Fed's Fisher urges breaking up 'too big to fail'
NEW YORK |
NEW YORK Nov 15 (Reuters) - Dallas Federal Reserve Bank President Richard Fisher advocated on Tuesday for an international accord that would break up into more manageable pieces any financial institutions deemed "too big to fail."
"In my view, there is only one fail-safe way to deal with too big to fail. I believe that too-big-to-fail banks are too dangerous to permit," Fisher said, speaking before the Columbia Business School in New York.
"I favor an international accord that would break up these institutions into more manageable size," Fisher added.
Fisher said that the "Achilles heel" of the Dodd-Frank reforms that aim to better regulate the financial system is that they leave wiggle room for worries about adverse risk that could "perpetuate 'exceptional and unique' treatments, should push again come to shove."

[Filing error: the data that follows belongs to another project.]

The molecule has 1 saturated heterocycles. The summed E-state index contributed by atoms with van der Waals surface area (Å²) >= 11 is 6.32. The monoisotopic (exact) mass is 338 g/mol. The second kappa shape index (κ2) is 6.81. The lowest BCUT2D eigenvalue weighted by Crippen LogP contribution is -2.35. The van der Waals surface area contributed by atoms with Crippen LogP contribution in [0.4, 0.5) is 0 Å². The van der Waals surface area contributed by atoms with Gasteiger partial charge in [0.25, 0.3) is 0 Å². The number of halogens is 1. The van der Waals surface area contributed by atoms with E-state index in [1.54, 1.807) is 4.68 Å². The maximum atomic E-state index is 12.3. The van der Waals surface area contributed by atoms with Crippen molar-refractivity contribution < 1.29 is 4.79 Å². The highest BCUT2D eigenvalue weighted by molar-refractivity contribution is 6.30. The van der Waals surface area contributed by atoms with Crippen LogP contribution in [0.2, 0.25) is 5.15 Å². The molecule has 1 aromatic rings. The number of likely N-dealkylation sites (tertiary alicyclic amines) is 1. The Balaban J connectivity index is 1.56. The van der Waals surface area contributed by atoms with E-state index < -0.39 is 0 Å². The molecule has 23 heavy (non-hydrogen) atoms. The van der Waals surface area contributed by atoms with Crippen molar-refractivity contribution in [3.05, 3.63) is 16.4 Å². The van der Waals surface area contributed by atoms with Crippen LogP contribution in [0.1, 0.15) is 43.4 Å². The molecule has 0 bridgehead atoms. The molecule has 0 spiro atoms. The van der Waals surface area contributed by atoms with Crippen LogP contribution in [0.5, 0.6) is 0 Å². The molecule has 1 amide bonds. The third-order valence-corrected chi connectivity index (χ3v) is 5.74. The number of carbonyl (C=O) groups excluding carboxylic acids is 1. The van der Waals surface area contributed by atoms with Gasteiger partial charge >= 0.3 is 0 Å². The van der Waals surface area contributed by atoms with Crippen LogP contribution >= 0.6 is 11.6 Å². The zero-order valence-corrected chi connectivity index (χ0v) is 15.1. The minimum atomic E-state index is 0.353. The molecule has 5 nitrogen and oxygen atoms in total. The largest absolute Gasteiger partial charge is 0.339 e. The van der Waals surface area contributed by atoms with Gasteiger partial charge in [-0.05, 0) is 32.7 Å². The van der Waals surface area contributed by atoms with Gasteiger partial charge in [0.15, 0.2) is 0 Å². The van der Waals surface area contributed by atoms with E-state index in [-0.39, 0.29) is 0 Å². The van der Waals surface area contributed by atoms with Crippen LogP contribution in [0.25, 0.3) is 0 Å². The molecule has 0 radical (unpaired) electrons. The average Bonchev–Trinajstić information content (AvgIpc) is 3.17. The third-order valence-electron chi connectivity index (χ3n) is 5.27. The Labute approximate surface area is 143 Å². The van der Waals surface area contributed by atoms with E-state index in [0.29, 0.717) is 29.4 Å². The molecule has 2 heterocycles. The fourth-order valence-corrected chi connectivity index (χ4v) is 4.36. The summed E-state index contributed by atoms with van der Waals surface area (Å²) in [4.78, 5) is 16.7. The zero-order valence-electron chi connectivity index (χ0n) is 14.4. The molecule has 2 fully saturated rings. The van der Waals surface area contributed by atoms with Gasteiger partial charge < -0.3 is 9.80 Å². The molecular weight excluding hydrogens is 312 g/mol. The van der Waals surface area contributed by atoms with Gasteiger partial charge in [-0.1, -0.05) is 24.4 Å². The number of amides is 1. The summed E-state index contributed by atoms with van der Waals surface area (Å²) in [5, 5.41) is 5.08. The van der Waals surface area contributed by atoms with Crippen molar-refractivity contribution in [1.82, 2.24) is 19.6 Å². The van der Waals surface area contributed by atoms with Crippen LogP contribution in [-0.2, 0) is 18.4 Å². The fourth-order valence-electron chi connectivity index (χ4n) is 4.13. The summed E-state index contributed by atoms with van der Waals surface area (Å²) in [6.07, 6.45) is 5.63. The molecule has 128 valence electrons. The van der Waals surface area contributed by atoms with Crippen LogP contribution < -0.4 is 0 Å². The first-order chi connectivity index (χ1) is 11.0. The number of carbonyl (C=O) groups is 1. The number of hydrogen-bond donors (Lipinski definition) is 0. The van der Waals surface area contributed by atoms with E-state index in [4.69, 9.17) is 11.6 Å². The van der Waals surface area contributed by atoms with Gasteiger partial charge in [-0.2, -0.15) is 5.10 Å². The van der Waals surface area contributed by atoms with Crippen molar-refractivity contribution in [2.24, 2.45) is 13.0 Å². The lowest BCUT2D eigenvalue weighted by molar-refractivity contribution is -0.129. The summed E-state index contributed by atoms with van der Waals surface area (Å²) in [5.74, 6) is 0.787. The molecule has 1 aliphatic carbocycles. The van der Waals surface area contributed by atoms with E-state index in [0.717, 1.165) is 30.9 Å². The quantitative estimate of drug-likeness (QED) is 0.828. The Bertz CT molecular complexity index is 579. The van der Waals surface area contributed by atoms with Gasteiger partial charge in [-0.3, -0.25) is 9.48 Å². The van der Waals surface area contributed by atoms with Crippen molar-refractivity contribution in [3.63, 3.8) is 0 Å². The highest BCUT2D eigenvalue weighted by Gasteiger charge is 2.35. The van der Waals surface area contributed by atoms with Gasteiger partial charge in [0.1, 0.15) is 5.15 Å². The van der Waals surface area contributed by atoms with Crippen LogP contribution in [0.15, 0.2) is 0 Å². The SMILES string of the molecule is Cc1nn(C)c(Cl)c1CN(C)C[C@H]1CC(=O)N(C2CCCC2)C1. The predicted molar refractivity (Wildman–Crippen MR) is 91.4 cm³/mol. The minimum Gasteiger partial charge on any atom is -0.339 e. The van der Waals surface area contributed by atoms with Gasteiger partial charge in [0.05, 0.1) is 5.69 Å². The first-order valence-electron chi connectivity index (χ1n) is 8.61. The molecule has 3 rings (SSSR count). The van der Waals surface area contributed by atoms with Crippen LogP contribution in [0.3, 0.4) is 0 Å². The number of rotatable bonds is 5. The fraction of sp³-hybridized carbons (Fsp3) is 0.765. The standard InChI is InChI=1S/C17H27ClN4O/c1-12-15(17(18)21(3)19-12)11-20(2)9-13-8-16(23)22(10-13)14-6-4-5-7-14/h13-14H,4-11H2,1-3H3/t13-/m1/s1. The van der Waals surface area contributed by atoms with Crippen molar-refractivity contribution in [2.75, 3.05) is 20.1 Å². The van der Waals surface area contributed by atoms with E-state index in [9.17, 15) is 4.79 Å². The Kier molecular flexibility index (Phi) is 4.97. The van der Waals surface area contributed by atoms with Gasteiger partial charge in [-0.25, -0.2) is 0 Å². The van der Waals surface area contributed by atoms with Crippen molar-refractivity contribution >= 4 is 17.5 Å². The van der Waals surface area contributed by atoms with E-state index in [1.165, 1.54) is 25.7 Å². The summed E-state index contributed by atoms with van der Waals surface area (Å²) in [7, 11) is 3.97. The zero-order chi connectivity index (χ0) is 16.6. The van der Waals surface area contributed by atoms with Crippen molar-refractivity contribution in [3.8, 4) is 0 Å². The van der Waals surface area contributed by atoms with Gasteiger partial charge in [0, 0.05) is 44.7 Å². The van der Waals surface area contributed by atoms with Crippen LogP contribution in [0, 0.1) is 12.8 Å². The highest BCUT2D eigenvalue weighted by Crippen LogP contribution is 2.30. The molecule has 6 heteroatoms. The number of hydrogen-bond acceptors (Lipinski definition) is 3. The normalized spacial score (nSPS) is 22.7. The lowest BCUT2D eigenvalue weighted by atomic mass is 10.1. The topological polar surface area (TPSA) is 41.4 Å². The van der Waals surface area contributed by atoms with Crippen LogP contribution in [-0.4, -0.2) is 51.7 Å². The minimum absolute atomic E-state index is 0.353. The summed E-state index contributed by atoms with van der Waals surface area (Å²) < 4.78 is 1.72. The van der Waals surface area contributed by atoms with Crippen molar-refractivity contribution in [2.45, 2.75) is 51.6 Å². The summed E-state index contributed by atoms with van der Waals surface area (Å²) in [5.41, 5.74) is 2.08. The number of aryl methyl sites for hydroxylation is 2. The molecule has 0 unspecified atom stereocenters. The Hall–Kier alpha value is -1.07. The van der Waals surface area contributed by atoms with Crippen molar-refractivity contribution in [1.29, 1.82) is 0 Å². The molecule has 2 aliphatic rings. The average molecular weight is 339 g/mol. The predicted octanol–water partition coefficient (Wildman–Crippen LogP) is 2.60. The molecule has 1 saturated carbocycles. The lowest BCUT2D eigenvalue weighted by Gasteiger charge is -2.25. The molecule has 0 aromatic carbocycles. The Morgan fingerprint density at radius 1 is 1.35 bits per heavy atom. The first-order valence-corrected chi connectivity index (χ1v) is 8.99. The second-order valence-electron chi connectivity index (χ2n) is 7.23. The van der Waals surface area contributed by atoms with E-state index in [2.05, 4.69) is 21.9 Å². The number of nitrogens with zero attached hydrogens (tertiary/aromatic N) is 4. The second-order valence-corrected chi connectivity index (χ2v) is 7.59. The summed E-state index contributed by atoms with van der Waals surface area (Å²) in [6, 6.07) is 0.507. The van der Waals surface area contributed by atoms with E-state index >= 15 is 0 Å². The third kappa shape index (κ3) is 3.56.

During his speech on the topic of large financial institutions, Fisher said that trying to head off severe repercussions from the failure of major banks may compound systemic risk rather than solve it.
"By seeking to postpone the comeuppance of investors, lenders and bank managers who made imprudent decisions, we incur the wrath of ordinary citizens and smaller entities that resent this favorable treatment, and we plant the seeds of social unrest," said Fisher.
"We also impede the ability of the market to clear or, to ... allow the marketplace to distinguish freely those who should stand and those who should fall."
Fisher did not discuss central bank policy.
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